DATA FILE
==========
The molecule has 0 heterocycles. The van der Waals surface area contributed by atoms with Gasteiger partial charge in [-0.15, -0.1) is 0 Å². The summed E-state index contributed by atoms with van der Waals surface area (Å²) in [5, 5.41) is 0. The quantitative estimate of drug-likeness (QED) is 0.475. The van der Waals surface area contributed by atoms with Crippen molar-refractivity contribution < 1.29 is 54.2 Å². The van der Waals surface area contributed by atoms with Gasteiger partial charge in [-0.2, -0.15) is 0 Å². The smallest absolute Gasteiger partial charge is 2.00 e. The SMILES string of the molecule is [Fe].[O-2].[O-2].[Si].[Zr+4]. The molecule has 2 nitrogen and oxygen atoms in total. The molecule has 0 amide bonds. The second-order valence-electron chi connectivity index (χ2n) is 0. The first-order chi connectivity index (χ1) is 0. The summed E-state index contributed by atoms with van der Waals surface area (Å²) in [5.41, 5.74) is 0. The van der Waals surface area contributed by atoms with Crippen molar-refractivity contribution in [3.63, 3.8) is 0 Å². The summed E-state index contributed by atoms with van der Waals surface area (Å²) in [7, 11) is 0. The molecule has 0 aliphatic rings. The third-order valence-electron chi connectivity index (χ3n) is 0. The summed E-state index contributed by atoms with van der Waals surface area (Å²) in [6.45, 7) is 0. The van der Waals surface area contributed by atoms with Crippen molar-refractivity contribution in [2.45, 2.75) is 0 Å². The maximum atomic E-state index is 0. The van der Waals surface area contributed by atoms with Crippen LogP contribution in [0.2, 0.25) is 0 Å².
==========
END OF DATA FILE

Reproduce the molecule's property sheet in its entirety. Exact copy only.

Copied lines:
The molecule has 0 heterocycles. The van der Waals surface area contributed by atoms with Gasteiger partial charge in [-0.15, -0.1) is 0 Å². The summed E-state index contributed by atoms with van der Waals surface area (Å²) in [5, 5.41) is 0. The quantitative estimate of drug-likeness (QED) is 0.475. The van der Waals surface area contributed by atoms with Crippen molar-refractivity contribution < 1.29 is 54.2 Å². The van der Waals surface area contributed by atoms with Gasteiger partial charge in [-0.2, -0.15) is 0 Å². The smallest absolute Gasteiger partial charge is 2.00 e. The SMILES string of the molecule is [Fe].[O-2].[O-2].[Si].[Zr+4]. The molecule has 2 nitrogen and oxygen atoms in total. The molecule has 0 amide bonds. The second-order valence-electron chi connectivity index (χ2n) is 0. The first-order chi connectivity index (χ1) is 0. The summed E-state index contributed by atoms with van der Waals surface area (Å²) in [5.41, 5.74) is 0. The van der Waals surface area contributed by atoms with Crippen molar-refractivity contribution in [3.63, 3.8) is 0 Å². The summed E-state index contributed by atoms with van der Waals surface area (Å²) in [7, 11) is 0. The molecule has 0 aliphatic rings. The third-order valence-electron chi connectivity index (χ3n) is 0. The summed E-state index contributed by atoms with van der Waals surface area (Å²) in [6.45, 7) is 0. The van der Waals surface area contributed by atoms with Crippen molar-refractivity contribution in [2.45, 2.75) is 0 Å². The maximum atomic E-state index is 0. The van der Waals surface area contributed by atoms with Crippen LogP contribution in [0.2, 0.25) is 0 Å².